• ‘John Linton Myres in Greece: An early photographic record’. Greek Archaeology Group, University of Oxford, 15 May 2014
  • ‘An Unexpected story: late 19th and early 20th century photographs of children in field archaeologists’ records’, SSCIP 7th International Conference, Melbourne, Australia, March 201 
  • ‘The photograph of archaeologist Sir John Linton Myres: Greece before WW1’. Hellenic Museum, Melbourne, Australia, 27th March 2014

Contributors to the image collection

Institute of Archaeology, Oxford

The Ashmolean Museum, Oxford

The Bodleian Library, Oxford

Department of Geography, Oxford

Department of the History of Art, Oxford

Harris Manchester College, Oxford

Matthew Jellings

Richard Logan

The HEIR team

Dr Sally Crawford 

Dr Katharina Ulmschneider

Dr Janice Kinory 

Roelie Reed

Project Advisory Board

Professor Chris Gosden Institute of Archaeology 

Dr Jas Elsner, Corpus Christi College, Oxford and the Department of Art History, The University of Chicago, USA

Dr Alison Roberts, Ashmolean Museum, Oxford

Dr Chris Lintott, Citizen Science Alliance

Professor Heather Viles, Department of Geography, Oxford

Ms Sue Bird, Radcliffe Science Library, Oxford

Professor Craig Clunas, Department of the History of Art, Oxford

Dr Victoria Brown, Department of the History of Art, Oxford

Dr Christine Madsen, Bodleain Libraries, Oxford

Dr Gillian Shepherd, The Trendall Centre, LaTrobe University, Melbourne, Australia


We are actively seeking partners in other institutions with collections of historic landscape images who would be interested in joining, advertising, enhancing, or linking their collections with this resource.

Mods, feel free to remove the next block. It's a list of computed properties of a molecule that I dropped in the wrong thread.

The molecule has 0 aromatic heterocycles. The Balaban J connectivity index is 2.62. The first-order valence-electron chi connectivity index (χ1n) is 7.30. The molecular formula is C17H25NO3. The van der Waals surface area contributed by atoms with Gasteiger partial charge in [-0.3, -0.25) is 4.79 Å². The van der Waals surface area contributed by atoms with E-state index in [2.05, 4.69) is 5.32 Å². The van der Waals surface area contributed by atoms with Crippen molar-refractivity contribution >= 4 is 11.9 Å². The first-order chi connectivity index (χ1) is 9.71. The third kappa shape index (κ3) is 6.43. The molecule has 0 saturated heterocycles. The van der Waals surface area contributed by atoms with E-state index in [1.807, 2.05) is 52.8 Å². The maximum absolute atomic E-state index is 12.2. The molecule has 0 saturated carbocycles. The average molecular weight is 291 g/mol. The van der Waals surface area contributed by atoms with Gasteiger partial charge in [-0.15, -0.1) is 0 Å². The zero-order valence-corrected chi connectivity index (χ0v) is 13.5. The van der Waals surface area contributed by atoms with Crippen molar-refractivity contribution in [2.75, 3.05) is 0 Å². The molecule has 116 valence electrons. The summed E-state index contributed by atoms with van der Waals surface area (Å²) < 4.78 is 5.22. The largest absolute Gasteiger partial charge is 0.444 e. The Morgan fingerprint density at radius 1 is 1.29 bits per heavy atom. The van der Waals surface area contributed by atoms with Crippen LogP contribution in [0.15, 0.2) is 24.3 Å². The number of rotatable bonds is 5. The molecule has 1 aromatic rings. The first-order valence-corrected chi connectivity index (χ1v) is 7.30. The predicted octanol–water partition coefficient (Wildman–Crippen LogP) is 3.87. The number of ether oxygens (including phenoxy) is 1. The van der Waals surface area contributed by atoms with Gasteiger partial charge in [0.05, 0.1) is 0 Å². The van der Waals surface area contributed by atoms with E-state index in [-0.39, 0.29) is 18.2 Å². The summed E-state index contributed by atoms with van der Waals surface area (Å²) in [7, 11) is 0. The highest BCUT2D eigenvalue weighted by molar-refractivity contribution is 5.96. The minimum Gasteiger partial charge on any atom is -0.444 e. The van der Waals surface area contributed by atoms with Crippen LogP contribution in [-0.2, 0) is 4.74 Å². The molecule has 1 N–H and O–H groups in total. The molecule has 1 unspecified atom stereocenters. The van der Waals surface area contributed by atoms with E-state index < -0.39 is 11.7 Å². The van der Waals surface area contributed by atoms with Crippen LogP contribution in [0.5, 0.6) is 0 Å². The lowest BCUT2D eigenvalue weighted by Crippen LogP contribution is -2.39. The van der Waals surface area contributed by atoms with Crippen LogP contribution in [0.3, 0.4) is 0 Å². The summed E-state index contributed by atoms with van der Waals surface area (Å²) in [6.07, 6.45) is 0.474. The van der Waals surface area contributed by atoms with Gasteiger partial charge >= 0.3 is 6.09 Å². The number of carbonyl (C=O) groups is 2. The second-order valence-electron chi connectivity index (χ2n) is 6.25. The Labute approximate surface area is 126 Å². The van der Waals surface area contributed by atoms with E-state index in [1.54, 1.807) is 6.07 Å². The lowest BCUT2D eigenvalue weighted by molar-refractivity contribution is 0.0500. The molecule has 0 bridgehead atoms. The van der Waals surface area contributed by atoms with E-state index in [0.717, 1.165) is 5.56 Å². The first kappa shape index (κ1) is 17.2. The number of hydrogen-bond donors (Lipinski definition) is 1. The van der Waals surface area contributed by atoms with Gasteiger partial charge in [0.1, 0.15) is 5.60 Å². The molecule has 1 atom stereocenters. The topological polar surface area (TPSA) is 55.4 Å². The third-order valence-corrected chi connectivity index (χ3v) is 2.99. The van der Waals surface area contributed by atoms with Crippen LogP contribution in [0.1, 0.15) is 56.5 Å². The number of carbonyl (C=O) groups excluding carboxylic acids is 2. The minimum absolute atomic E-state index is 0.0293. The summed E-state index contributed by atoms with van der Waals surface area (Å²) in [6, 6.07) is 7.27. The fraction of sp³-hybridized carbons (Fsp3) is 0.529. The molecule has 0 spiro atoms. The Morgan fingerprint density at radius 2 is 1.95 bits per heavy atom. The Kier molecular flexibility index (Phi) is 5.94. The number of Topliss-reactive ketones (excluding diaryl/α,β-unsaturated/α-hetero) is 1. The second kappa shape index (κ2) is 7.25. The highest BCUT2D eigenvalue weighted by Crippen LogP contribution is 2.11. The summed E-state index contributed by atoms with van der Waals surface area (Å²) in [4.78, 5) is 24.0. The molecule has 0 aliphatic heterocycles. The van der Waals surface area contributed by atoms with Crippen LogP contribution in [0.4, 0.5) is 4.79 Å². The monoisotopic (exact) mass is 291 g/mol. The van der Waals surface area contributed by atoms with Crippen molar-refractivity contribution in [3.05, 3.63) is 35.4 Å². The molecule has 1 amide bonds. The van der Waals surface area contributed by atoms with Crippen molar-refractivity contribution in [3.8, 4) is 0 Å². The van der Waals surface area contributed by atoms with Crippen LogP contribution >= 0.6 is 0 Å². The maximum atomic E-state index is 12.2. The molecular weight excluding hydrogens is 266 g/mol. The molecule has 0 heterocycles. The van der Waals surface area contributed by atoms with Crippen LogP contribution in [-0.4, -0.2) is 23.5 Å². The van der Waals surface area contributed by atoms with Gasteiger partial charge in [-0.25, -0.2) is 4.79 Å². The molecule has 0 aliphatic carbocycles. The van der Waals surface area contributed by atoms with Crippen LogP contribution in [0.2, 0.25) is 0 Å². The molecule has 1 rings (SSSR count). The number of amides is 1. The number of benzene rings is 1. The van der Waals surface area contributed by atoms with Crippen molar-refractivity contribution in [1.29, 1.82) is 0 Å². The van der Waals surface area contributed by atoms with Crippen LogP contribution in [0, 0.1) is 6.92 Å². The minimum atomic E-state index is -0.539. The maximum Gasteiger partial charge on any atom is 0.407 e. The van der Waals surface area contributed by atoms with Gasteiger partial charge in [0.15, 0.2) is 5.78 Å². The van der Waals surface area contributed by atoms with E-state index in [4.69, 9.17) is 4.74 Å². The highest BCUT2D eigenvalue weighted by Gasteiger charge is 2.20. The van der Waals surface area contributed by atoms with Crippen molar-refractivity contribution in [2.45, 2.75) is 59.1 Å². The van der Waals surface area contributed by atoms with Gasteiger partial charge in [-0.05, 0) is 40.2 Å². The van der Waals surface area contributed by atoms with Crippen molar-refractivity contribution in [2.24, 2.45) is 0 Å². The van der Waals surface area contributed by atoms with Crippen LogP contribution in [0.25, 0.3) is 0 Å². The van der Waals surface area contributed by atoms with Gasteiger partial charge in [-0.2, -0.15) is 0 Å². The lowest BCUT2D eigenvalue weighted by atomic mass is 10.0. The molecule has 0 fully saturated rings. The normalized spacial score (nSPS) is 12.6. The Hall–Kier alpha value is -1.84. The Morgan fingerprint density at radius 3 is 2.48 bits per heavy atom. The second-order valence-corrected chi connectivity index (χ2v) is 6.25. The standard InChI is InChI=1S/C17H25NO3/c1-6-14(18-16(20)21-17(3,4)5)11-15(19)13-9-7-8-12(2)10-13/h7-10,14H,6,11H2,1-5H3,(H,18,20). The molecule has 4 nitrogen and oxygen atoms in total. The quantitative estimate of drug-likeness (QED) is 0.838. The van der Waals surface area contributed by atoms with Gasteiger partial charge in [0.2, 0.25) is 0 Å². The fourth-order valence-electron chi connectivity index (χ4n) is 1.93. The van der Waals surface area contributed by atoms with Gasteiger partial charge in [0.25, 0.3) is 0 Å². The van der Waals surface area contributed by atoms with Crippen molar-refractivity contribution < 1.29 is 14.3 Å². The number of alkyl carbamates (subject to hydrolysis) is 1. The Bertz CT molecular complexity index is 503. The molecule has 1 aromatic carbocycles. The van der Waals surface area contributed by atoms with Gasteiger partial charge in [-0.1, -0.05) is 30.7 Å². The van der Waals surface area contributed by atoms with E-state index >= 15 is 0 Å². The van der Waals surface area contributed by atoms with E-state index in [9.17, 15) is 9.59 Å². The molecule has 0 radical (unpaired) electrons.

The Oxford CSA web platform offers partners to enhance the teaching and research value of any digitized collections by

  • broadening keyword classifications of datasets for efficient, interdisciplinary data-mining
  • creating comparative modern landscape and monument re-photographs
  • disseminating knowledge of their resource
  • contributing to a world-wide resource-sharing initiative
  • helping to generate new collaborative research projects

Please contact the project directors:

Dr Sally Crawford F.S.A.

Senior Research Fellow

The Institute of Archaeology

Oxford OX1 2PG


Dr Katharina Ulmschneider F.S.A.

Senior Research Fellow

The Institute of Archaeology

Oxford OX1 2PG



Supported by

The Reva and David Logan Foundation, Chicago

The Citizen Science Alliance, Oxford-Chicago

The John Fell OUP Research Fund, Oxford

Grants - The Being Human Festival of the Arts and Humanities 2014

files/institute/Image Eight.png

School of Archaeology > Research > HEIR Project